Over the period from 2010 to 2021, for example, total health spending in NSW increased by 35.5 percent but for mental health specifically, only by 22.4 percent.

Put another way, mental health’s share of total health spending in NSW declined by just under 9.7 percent between 2010-11 and 2020-21.

Overall, the data suggest that commissions have struggled to deliver any more resources to mental health.

All the commissions bar the one in WA are small agencies, with annual budgets of less than $10 million. Out of the $11.5 billion spent on mental health in Australia in 2022, only a very small proportion, less than one percent, was allocated to this kind of systemic oversight.

It is unreasonable to lay all the blame for stalled progress on mental health reform entirely at the feet of these small agencies.

It is not easy to persuade health or other departments to change what they fund or how services work even if, as in WA, you hold the budget!

Revamping commissions

Mental health commissions might still represent an important opportunity to drive a positive reform agenda.

But if this is to be the case, they need strong government (and broader) support to focus effectively on core tasks and recruit people with the right skills and determination to lead them.

These tasks include:

1. Independent monitoring

Commissions must be constituted with proper independence and the political authorising environment to enable unfettered advice, inquiry and reporting.

This is not the case currently, with most sitting as part of health departments (ACT and nationally, for example).

Others, such as NSW, have chosen not to use the ‘teeth’ they already have, had their teeth pulled or struggled to assert their role in the face of much larger government agencies.

2. Amplifying voices

A key part of independence too, is the capacity of commissions to collect and reflect the unalloyed voices of lived experience and family experts in our mental health system.

This would probably be one area where existing commissions would feel that some progress has already been made. This must continue.

Connections to the new national peak consumer and carer bodies will be important. Commissions also need to amplify the voices of depleted teams of service providers, whether clinicians, psychosocial, support or peer workers.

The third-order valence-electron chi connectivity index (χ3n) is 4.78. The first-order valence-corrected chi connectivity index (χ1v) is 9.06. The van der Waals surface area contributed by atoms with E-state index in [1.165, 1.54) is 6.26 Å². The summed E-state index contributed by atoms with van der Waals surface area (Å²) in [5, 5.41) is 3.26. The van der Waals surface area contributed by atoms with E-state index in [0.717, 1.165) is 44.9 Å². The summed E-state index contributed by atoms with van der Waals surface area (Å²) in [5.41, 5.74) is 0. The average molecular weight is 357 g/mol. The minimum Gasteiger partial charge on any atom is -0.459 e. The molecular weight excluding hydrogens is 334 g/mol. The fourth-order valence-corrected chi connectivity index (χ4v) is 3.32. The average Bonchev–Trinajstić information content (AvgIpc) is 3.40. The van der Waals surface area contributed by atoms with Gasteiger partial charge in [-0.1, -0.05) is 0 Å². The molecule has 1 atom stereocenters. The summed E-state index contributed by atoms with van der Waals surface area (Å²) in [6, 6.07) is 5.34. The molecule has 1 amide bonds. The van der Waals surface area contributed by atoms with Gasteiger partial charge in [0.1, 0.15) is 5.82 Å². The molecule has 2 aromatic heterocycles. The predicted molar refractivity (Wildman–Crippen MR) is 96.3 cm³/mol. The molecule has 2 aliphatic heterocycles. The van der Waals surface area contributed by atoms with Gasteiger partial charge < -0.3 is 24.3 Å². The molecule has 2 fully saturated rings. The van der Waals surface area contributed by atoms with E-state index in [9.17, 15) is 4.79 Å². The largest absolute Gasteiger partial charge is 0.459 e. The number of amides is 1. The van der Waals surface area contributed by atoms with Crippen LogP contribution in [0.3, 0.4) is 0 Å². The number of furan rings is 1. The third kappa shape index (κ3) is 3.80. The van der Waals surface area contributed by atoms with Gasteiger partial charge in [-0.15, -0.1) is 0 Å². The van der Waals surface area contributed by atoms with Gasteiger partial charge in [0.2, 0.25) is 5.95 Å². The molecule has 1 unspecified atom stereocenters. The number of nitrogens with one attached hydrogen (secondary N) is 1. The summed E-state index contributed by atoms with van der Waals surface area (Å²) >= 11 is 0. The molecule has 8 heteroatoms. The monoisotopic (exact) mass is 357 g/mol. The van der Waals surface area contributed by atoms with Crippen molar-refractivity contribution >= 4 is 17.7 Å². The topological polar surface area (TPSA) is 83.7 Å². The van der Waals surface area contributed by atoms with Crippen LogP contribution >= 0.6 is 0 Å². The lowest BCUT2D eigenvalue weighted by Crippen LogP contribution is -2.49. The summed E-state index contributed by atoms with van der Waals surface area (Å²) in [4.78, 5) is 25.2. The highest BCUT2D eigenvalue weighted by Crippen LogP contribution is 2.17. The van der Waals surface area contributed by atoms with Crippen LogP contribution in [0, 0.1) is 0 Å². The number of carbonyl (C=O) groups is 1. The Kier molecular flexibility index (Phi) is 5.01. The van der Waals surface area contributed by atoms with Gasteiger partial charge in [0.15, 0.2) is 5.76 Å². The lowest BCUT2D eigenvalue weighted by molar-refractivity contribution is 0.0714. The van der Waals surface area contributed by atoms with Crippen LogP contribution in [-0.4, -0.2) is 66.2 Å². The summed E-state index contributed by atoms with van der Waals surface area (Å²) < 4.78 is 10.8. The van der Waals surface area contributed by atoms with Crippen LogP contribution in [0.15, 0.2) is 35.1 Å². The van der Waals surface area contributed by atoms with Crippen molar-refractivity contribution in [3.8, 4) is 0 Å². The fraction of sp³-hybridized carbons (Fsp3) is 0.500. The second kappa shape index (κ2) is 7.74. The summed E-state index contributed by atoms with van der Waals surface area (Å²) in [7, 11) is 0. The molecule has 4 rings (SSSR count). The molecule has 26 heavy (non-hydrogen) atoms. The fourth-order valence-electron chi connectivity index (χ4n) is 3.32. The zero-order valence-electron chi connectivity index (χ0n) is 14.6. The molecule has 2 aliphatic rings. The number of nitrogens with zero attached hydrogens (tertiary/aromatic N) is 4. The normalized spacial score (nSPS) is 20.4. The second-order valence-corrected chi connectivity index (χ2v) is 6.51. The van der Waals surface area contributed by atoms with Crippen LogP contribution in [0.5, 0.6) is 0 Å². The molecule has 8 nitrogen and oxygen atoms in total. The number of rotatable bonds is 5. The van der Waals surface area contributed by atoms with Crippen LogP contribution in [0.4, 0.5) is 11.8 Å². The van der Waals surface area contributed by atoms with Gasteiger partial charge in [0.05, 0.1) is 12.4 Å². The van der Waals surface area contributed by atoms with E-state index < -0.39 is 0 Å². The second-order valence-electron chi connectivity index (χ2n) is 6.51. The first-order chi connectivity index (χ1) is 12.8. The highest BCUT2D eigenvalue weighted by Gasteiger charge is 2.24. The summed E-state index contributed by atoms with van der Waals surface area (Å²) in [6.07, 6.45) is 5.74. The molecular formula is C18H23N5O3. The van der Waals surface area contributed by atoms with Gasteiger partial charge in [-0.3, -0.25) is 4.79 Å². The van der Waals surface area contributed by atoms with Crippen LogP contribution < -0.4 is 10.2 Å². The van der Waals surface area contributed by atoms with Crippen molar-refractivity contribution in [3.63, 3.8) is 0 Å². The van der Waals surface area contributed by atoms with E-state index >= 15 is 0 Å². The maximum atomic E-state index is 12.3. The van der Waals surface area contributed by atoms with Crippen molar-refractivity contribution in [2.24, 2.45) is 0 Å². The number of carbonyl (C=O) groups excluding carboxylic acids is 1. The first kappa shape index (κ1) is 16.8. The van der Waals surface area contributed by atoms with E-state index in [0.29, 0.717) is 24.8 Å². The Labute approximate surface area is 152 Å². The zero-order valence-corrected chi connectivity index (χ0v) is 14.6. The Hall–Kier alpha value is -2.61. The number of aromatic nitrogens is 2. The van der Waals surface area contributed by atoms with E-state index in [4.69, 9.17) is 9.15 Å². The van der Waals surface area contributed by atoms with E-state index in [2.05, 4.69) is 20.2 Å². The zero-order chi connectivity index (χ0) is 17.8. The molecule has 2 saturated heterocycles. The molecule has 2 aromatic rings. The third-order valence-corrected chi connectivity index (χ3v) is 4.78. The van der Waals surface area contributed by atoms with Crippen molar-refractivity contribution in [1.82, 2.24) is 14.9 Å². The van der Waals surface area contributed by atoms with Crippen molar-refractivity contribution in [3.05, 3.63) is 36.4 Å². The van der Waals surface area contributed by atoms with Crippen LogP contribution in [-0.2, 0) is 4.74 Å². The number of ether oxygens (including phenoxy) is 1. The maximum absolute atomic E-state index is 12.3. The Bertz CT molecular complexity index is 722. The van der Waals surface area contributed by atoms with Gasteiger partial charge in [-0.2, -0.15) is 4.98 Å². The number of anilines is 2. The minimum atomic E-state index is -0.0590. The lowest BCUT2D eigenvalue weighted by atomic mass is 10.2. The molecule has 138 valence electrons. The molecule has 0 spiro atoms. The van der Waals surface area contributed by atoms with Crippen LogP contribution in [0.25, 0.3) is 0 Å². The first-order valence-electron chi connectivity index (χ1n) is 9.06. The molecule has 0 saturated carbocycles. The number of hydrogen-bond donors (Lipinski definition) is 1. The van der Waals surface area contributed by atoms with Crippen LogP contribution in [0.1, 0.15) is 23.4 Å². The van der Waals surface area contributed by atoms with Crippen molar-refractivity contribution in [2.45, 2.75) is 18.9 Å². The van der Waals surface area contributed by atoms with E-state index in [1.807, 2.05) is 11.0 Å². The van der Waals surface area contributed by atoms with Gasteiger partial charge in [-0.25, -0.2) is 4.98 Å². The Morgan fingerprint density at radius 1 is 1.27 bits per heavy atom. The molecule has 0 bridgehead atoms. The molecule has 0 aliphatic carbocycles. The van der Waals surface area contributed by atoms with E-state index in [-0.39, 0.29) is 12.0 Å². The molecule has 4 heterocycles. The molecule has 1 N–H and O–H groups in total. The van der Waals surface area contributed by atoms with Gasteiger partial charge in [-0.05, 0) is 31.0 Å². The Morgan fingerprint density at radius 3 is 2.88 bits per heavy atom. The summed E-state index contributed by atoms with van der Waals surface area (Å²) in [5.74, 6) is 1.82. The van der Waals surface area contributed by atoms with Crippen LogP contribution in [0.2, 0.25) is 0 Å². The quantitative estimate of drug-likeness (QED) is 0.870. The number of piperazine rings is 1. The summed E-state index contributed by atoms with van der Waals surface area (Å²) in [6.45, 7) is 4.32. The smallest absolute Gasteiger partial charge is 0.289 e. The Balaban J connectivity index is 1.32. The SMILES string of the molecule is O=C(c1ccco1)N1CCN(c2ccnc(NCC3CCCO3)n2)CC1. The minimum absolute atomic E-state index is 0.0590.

3. System principles

Our mental health system is a clash of different funding streams, including Medicare, the NDIS, primary health networks, the public hospital system and private insurance.

Commissions should play a key role in establishing common principles and strategies that surmount these silos and provide a new, ethical framework for equitable, quality, contemporary mental healthcare.

For example, mental health hospital avoidance programs have been part of the National Health Reform Agreement for a decade.

The scientific evidence clearly demonstrates that the local community is the most desirable service location for people needing mental health care and healing. Over recent years, this goal has become more remote.

Most mental health spending still directed towards hospital-based care while, in several jurisdictions, funding for community mental health teams has been diverted, diminished and withdrawn to hospital sites, forcing them to operate now more like traditional sedentary outpatient departments. Why?

4. Design

New foundational support and out of hospital support streams now seem possible in mental health, potentially perpetuating further confusion based on funding streams.

Commissions could help here, focusing on role and service clarity – aiming to end the fragmented, disorganised approach that characterises our existing response to mental illness.

Commissions could help build and present the evidence about what services should be available to whom, from whom, for how long, with what expected outcomes and what should happen if the person gets better or sicker?

They could usefully apply holistically all the facets of complexity science to help regions to better understand and respond intelligently to their mental healthcare ecosystems.